I am writing to you, little children, because you know the Father.
I am writing to you, fathers, because you know him who is from the beginning.
I am writing to you, young people, because you are strong and the word of God abides in you,
and you have overcome the evil one. Do not love the world or the things of the world.
–1 John 2:14-15
To understand the New Testament, we must enter the world view of the first Christians as much as possible. We must enter their apocalyptic mindset. They believed the world would soon be ending. The passage above was written by one who believed the end was near. 1 John 2:17 typifies the nascent Christian view: the world and the desire for it are passing away….
We are not obligated to adopt the first Christians’ timetable of Earth’s duration. From our vantage point, we may believe otherwise—that the world will be around for a long, long time. No one, of course, can ever be sure. Our generation is armed to the teeth with enough nuclear weaponry to destroy the planet. Astronomers scour the universe for space debris; asteroids of the size that killed the dinosaurs. We never can know fully what tomorrow will bring; what the next year will bring. How many, at this time last year, imagined face masks would be the fashion statement of 2020?
My undergraduate majors were economics and history. Now, nearly forty years beyond graduation, I think history has served me the better of the two. I remember my history professors at the University of Pittsburgh, including one who left for a new position in the history department of the University of Virginia. He didn’t live very long after making that move. He didn’t know what was coming; neither did the dinosaurs.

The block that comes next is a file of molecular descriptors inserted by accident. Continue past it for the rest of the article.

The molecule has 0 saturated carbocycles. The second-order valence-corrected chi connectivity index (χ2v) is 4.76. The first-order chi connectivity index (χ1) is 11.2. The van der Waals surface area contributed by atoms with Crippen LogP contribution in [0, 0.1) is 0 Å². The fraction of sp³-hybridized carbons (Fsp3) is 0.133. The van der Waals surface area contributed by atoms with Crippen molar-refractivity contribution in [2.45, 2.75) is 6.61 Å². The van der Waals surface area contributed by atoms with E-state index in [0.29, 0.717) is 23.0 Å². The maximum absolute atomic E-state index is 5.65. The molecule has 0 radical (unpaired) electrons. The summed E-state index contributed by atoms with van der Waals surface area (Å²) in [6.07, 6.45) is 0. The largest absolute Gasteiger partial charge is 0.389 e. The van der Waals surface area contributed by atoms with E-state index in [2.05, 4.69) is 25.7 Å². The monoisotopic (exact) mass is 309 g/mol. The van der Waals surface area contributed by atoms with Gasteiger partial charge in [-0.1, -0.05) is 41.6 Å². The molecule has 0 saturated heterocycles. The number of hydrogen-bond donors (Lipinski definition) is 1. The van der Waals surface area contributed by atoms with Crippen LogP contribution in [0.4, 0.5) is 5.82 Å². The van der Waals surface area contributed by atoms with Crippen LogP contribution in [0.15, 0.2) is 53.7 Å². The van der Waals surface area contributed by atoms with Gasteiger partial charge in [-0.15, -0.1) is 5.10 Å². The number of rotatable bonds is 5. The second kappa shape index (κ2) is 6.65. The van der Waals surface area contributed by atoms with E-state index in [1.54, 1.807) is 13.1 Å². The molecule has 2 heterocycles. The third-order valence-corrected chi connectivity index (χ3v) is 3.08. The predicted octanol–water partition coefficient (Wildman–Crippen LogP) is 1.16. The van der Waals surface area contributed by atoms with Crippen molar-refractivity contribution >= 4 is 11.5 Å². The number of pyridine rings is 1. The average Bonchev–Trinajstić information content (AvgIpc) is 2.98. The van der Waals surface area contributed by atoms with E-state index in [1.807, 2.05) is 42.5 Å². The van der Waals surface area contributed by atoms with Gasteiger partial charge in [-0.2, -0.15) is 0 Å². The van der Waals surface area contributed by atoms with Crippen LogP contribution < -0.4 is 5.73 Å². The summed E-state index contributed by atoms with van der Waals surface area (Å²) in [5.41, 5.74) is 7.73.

Lately, before bedtime, I’ve been reading history in the area of science and religion. Those of the past who were seeking answers to big questions fascinate me. One man, a Scotsman named James Iverach (1839-1922), is heralded by Prof. James R. Moore as one of a few in his era who made room for Darwin’s science in the articulation of his Christian faith. Iverach was a pastor in mining communities in Scotland and didn’t gain a college faculty position until age 48. He taught into his 80s, always integrating the unfolding of science into his faith in Christ. Some of his books are still in print.
The verses at the top of this page are a rhythmic recitation of the age levels that received the letter of First John long ago. There were little children, young adults, fathers and mothers. The exhortation to them was to be steadfast in faith by not falling in love with the things of the world. If the world ends tomorrow, I hope I’m doing what James Iverach did during his time: integrating the discoveries, events, and concerns of life into a vibrant faith in Christ. At the end, I want it to be said that I kept God first and loved God more than the things of the world. Sinners though we are, we’re at our best when keeping God first—in our work, searching, and in our engagements with the questions and needs of our time. The questions never stop and the needs around us are always waiting for our loving attention and care…
I am writing to you…keeping faith with you in Christ,
Pastor Doug Heagy